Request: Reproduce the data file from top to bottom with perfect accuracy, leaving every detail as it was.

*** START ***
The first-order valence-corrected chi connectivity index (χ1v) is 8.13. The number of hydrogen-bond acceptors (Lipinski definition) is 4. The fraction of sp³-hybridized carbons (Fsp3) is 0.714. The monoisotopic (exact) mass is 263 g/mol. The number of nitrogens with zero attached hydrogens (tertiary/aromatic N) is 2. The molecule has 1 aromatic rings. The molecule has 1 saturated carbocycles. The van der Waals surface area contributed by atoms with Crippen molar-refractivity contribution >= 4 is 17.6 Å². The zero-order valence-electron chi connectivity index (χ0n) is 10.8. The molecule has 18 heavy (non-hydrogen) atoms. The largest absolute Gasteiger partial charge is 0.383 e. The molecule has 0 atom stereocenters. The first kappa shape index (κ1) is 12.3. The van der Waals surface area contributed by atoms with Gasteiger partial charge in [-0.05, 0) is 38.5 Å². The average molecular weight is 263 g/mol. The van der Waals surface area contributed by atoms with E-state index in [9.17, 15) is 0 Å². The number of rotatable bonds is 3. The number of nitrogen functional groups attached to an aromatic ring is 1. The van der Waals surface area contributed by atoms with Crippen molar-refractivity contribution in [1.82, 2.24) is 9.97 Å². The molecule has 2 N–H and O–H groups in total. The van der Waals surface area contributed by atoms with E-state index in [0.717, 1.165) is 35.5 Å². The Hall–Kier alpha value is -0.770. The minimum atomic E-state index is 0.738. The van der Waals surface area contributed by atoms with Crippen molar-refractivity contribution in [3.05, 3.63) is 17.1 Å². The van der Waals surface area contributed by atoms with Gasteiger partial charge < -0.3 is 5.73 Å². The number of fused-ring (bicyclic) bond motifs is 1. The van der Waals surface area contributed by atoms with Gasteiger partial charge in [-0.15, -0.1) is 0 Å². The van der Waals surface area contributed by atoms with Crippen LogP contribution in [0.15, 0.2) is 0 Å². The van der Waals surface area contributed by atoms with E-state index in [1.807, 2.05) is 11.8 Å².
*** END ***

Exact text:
The first-order valence-corrected chi connectivity index (χ1v) is 8.13. The number of hydrogen-bond acceptors (Lipinski definition) is 4. The fraction of sp³-hybridized carbons (Fsp3) is 0.714. The monoisotopic (exact) mass is 263 g/mol. The number of nitrogens with zero attached hydrogens (tertiary/aromatic N) is 2. The molecule has 1 aromatic rings. The molecule has 1 saturated carbocycles. The van der Waals surface area contributed by atoms with Crippen molar-refractivity contribution >= 4 is 17.6 Å². The zero-order valence-electron chi connectivity index (χ0n) is 10.8. The molecule has 18 heavy (non-hydrogen) atoms. The largest absolute Gasteiger partial charge is 0.383 e. The molecule has 0 atom stereocenters. The first kappa shape index (κ1) is 12.3. The van der Waals surface area contributed by atoms with Gasteiger partial charge in [-0.05, 0) is 38.5 Å². The average molecular weight is 263 g/mol. The van der Waals surface area contributed by atoms with E-state index in [9.17, 15) is 0 Å². The number of rotatable bonds is 3. The number of nitrogen functional groups attached to an aromatic ring is 1. The van der Waals surface area contributed by atoms with Crippen molar-refractivity contribution in [1.82, 2.24) is 9.97 Å². The molecule has 2 N–H and O–H groups in total. The van der Waals surface area contributed by atoms with E-state index in [0.717, 1.165) is 35.5 Å². The Hall–Kier alpha value is -0.770. The minimum atomic E-state index is 0.738. The van der Waals surface area contributed by atoms with Crippen molar-refractivity contribution in [3.05, 3.63) is 17.1 Å². The van der Waals surface area contributed by atoms with Gasteiger partial charge < -0.3 is 5.73 Å². The number of fused-ring (bicyclic) bond motifs is 1. The van der Waals surface area contributed by atoms with Gasteiger partial charge in [-0.15, -0.1) is 0 Å². The van der Waals surface area contributed by atoms with Crippen LogP contribution in [0.15, 0.2) is 0 Å². The van der Waals surface area contributed by atoms with E-state index in [1.807, 2.05) is 11.8 Å².